Will Girardi choose to insert Ryan as a defensive replacement for Jeter late in games the Yankees are leading? “We haven’t talked about it,” Cashman said. The common-sense conjecture is Girardi, understanding Jeter’s profound pride, will begin the season playing Jeter full games and start the defensive superior and offensively inferior Ryan a couple of times per week — and resort to the defensive-replacement idea only by necessity. Ryan also can play second base and third base.

Ryan recalled the came in as a ninth-inning defensive replacement (for Munenori Kawasaki) to help preserve a Mariners combined no-hitter against the Dodgers on June 8, 2012. He understands what it would mean to relieve Jeter late in a game the Yankees are leading.

“It’s not the most enviable position, but it’s nothing I’ll complain about,” said Ryan, who took batting practice Monday and should return to game action this week after being sidelined with a back injury. “There’s definitely a little bit more pressure put in there, but that makes it more fun, too. At the same time, I don’t imagine Jete would be too excited about those situations. Maybe if it’s a need-be.

“It’s a slippery thing. I don’t want to say too much. I have and still do look up to Jete big time. He was basically my favorite player growing up in grade school and high school and stuff. I wanted to look the way he looked taking groundballs and stuff. It’s cool to see how he carries himself and how he’ll treat [uniform] number 104 the same way he treats [Mark] Teixeira. He’s the ultimate example-setter, and I’m going to try to take it all in this year. It’ll be fun to be part of his last hurrah. Hopefully we send him off on a good note.”

The Los Angeles native came up through the Cardinals’ system and served as the starting shortstop for the St. Louis club that won the 2009 National League Central title. Then he went to the Mariners in a December 2010 trade, and he couldn’t hit enough to keep a starting job despite his excellent defense; of active players who have spent at least half their time at shortstop, he ranks second in defensive WAR (as per Baseball-Reference.com) with 14.4. Only the Pirates’ Clint Barmes stands higher, at 16.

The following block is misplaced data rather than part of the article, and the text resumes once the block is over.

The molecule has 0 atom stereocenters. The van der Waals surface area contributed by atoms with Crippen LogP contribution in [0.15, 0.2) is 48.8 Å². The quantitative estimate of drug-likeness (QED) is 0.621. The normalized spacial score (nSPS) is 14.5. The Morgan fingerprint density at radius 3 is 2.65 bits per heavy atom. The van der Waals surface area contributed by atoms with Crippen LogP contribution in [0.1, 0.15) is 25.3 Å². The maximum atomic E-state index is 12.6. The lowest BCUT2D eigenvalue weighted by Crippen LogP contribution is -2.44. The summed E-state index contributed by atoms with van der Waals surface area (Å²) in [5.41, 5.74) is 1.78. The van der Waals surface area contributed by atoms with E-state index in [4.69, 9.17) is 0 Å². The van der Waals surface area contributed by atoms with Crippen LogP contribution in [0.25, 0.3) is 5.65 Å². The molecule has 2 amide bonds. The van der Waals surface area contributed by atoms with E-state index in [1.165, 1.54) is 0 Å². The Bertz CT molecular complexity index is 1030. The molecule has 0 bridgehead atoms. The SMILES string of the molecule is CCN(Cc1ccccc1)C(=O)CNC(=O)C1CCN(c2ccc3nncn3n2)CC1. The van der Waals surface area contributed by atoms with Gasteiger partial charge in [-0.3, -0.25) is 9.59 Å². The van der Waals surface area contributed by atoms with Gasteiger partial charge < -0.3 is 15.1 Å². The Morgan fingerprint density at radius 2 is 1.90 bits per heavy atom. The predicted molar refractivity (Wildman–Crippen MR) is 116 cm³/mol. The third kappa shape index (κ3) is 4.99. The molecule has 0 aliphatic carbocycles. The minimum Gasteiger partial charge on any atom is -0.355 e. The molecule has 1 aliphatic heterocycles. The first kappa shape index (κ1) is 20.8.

So he has been through some baseball battles and appears capable of handling what’s coming. And very happy to be part of it.

“Here, I feel like I’m finally a part of my own peer group. Whether the salaries are the same or not, there’s a lot of us that are the same age,” Ryan said. “We’ve been playing against each other a lot. We’ve been picking each other’s brains on the organization they’ve played with and some of the guys they’ve played with and all of that.”

This whole Yankees 2014 campaign, expensive and out for redemption, is a high-wire act. Ryan doesn’t mind being a safety net.

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Various Spring Training Photos

Hiroki Kuroda


Ichiro Suzuki

Ivan Nova

Jacoby Ellsbury

Joe Girardi, Manager

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Yankees' Brian McCann knows good, bad Ivan Nova


Ivan Nova #47 of the New York Yankees pitches during the 2nd inning of a spring training game against the Washington Nationals on March 3, 2014 at George M. Steinbrenner Field in Tampa, Florida.

KISSIMMEE, Fla. — Brian McCann has been the Yankees' catcher for a little more than a month, but he already knows nice Ivan Nova and naughty Nova.


Well, the Yankees sent McCann four clips of each starter — two good, two bad — to study in the offseason. McCann's takeaway: location, location, location.

"That's pitching," he said. "If you don't locate your pitches, you're not going to be successful. You've got to have fastball command and when you're behind in the count you've got to be able to throw for strikes. The more times you keep the hitter out of a predictable count, a fastball, the better you're going to be."

Nova was good Nova Wednesday, throwing about 80 pitches over 6 1/3 scoreless innings as the Yankees dropped the Braves, 7-zip, at Champion Stadium.

But not the whole time.

Nova was missing high on his first handful of pitches, manager Joe Girardi said. But the 25-year-old righty adjusted, took a breath, and started hitting the zone low, Girardi said.

That's when good Nova showed up, McCann said.

"He had some really good action on his slider," he said. "His four-seamer today kind of made it sink that much better. He was putting it where he wanted it. He was getting into lefties with his four-seamer and once he established it, it made his two-seamer that much better."

Nova has been more good than bad this spring. The expected No. 3 starter, Nova is 2-1 with a 3.66 ERA and 21 strikeouts while allowing 18 hits and two walks.

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Various Spring Training Photos

John Ryan Murphy, Catcher

Jose Ramirez

Kelly Johnson

Kevin Long, Hitting Coach.

Larry Rothschild, Pitching Coach.

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Will Mark Teixeira's surgically repaired wrist hold up all season?

Mark Teixeira makes a sliding catch of a flyout by Atlanta Braves second baseman Dan Uggla in the second inning of a spring training game in Tampa, Fla